Everclear Hit’s the Road for 20 Year Anniversary of So Much For The Afterglow

Catching Up With Art Alexakis about Everclear

Interview with M.A. Rivera of indiemusic.co

This interview has been edited for length.

photos by Paul Brown

Since bursting onto the national spotlight, Everclear has never gone away. Not from the radio, not from touring, not from continuing to release new music. This year though, is the twentieth anniversary of their benchmark album, So Much For The Afterglow. Everclear, helmed by singer/songwriter and guitarist Art Alexakis, are currently on Everclear B&W Paul Brown Phototour and performing the album in it’s entirety. Many of the songs are returning to the stage and some have never been played live previously.

Alexakis was gracious enough to find the time to sit and discuss Afterglow from it’s difficult inception to it’s legacy, as well 90’s nostalgia and chain wallet’s.

Indie Music: In 1997, following the success of “So Much For the Afterglow,” could you foresee Everclear having what it takes to still be going strong 20 years on?

Art Alexakis: No, Not really. It took about a year for it to become successful. The Record came out in Oct 97, but went platinum in may of 98, and double platinum by December 98. I drove everyone really hard on this album. Touring. I didn’t make a lot of friends. We toured constantly.

I was harder on myself than anyone. I’d remix singles 2 and 3 times. But the end result was a hit. I was very driven. I had a sound in my head and I wanted to achieve it. I was in that zone and afterglow was all about being in that zone. It was a magical part of my life when everything worked except for in my personal life.

The times I’ve made the most money in my life, I’ve been miserable. Now I couldn’t be happier, both professionally and personally. The money is ok, but I’d like to make some big money and still be a nice guy.

IM:I know you had played music for a long time prior to Everclear. Do you have any favorite memories from that time in the 90’s when the hard work paid off and band became huge?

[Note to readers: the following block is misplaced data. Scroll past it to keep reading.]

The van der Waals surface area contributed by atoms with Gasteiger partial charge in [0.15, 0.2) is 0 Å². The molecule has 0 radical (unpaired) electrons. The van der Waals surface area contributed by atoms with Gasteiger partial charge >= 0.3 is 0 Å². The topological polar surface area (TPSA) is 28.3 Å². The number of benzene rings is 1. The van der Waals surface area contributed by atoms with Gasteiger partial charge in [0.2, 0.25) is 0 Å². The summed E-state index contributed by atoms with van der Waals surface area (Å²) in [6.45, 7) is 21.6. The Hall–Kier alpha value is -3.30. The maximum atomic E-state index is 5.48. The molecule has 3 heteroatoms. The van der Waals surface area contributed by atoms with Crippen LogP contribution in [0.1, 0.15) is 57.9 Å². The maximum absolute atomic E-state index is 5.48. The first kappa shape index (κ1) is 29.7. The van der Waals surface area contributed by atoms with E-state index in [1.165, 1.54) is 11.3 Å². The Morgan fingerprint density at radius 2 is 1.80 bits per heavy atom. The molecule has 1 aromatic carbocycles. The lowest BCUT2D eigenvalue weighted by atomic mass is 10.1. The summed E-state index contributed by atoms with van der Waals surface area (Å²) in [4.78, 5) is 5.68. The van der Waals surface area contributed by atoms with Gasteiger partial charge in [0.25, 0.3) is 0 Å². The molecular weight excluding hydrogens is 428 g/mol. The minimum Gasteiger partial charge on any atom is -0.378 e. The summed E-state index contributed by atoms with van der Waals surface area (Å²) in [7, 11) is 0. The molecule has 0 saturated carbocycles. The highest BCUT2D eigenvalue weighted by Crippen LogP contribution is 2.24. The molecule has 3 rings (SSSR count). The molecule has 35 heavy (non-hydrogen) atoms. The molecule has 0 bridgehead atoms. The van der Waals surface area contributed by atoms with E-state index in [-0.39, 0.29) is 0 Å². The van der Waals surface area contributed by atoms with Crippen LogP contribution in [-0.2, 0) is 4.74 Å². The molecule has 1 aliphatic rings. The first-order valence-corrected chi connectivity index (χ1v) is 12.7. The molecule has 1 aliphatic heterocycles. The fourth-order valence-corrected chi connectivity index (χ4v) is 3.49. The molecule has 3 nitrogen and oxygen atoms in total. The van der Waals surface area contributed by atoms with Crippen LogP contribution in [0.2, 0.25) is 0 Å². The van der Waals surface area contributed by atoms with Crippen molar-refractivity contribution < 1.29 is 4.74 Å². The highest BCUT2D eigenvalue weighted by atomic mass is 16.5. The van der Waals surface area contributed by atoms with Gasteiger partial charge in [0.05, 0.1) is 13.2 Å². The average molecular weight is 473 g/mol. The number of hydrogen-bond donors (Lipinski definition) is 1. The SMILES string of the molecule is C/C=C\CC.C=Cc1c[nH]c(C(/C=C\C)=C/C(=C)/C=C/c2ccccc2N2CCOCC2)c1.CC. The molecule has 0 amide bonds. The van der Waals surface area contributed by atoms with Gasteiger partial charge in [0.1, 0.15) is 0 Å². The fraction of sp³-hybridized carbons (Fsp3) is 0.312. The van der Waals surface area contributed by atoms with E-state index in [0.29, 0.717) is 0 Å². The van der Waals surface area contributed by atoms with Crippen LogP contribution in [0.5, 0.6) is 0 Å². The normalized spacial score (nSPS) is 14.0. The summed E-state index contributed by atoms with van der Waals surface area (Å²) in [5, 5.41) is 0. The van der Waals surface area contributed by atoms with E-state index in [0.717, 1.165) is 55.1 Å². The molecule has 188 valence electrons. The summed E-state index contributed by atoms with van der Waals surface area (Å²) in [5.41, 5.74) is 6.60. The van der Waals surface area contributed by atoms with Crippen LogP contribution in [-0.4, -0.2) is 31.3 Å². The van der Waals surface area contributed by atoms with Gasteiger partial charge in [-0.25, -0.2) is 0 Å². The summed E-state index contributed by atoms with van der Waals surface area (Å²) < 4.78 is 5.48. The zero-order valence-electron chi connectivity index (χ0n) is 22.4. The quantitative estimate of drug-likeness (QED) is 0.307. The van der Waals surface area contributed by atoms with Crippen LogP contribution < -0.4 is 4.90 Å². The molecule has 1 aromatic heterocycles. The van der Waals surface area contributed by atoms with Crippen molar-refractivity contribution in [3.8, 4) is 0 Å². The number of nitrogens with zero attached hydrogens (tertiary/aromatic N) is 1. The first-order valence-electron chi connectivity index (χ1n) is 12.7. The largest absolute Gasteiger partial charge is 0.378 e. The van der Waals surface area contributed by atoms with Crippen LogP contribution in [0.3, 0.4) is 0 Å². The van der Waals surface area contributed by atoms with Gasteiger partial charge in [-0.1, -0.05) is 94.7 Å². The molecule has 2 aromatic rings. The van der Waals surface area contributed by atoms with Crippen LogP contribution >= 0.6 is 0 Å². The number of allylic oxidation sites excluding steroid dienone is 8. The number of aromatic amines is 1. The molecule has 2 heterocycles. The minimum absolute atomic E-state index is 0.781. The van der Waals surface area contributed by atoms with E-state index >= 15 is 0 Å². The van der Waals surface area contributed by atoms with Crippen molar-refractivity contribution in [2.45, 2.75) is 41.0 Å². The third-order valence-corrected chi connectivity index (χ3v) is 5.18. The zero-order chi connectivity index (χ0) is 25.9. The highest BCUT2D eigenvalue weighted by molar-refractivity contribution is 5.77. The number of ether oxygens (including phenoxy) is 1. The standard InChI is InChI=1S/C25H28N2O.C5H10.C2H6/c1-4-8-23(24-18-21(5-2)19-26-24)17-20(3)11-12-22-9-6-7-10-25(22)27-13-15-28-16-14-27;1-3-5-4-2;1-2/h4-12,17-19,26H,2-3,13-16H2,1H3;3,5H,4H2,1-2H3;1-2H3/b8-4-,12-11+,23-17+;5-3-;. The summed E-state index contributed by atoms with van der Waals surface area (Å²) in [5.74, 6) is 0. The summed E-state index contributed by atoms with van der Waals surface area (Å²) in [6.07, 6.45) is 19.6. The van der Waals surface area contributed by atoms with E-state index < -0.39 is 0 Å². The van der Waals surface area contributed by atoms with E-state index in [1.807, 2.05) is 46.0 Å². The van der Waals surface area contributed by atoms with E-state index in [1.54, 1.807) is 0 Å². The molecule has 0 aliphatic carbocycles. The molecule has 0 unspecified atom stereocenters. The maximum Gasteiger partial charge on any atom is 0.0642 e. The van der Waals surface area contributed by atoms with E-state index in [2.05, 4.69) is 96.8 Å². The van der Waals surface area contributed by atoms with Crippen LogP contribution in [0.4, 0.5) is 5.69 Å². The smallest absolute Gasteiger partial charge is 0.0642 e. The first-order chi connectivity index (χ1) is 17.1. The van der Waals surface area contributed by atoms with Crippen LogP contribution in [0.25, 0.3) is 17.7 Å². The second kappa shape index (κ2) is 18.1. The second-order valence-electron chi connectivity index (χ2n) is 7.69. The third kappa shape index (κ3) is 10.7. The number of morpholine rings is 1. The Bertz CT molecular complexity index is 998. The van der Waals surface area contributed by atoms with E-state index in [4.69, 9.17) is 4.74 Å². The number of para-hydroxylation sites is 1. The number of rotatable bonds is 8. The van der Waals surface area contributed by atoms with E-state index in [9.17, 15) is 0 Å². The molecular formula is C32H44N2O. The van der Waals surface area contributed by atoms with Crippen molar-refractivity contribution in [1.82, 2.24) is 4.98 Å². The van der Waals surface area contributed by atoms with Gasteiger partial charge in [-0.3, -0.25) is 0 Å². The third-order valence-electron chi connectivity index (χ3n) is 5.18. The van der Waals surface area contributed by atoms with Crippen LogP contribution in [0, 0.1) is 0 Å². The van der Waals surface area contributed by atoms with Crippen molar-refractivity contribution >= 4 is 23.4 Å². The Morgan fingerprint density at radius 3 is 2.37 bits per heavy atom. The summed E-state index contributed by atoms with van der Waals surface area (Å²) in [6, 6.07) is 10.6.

AA:“Yeah, I remember when ‘Santa Monica’ was a big hit in the summer of 96 and we played this festival in D.C. at RFK stadium and it was literally like 70, 000 people. More people than you can imagine in one place. I remember looking out and everyone, everywhere I looked was singing along to every word. I was like, “Oh o-k. This is what this feels like.”

I have a lot of memories like that. One of my regrets is that I didn’t enjoy the success as much as I think i could now. I think that comes with age and experience. I wasn’t at that place where I could savor the moment and what it meant to me and to others. Other than that I had a pretty good time.

IM: A friend of mine told me Everclear were a huge part of her life growing up, and it gave her the strength to make important changes in her life. What is your reaction to the people who have internalized your music, and it’s become an important part of their life?

AA: It humbles me. I hear that a lot from people. I didn’t write things for other people. If it does that, it’s going to connect with other people as well. I think most creative things have to come from a selfish place before you can share it with the world. It doesn’t have to be autobiographical, but it has to connect with you.

When people say that record saved my life, I say me too dude. It’s been a wonderful milestone and legacy for me. One thing I never did was a make a solo record. I’m going to do that after the tour. Just me with an acoustic guitar and vocals. There’ll be some instrumentation. I’m going to play everything. It probably won’t be a huge record but it’ll be fun to do. That should be out early next year.

IM: But your records are consistently good. I’d rather listen to a small masterpiece than a huge piece of crap.

AA: I agree. And sometimes little records become huge. But you have to treat them like little records. Not think about where this might go or what the implications might be.

That’s sort of what happened with Afterglow. You know, everyone was saying, “Sophomore jinx, one hit wonder, blah, blah, blah. I wanted to prove that I was more than that, but I didn’t want it to be a reactionary piece of work.EVERCLEAR After Sparkle and Fade, I was determined not to be a one hit wonder.

I was by myself for two weeks in in a New York City, staying in a hotel. I’d eat pizza, walk around and watch Jerry Maguire 3 or 4 times, and I wrote in my room everyday. Worked on songs, made notes. Went through every song i’d written and realized some weren’t going to make the cut. One of the songs I wrote was So Much For The Afterglow. It was a fuck you to people.

After ‘Santa Monica’ it was like After the Gold Rush. You know, What have you done for me lately?

Expectations and other people’s perspective, you can’t pay attention to other people when it comes to being creative, you have to be selfish. Pay attention to what’s going on with you.

IM: So many of your songs lyrics deal with ordinary, everyday hardships. Does this sort of every man approach to songwriting come easily or or is it a conscience decision?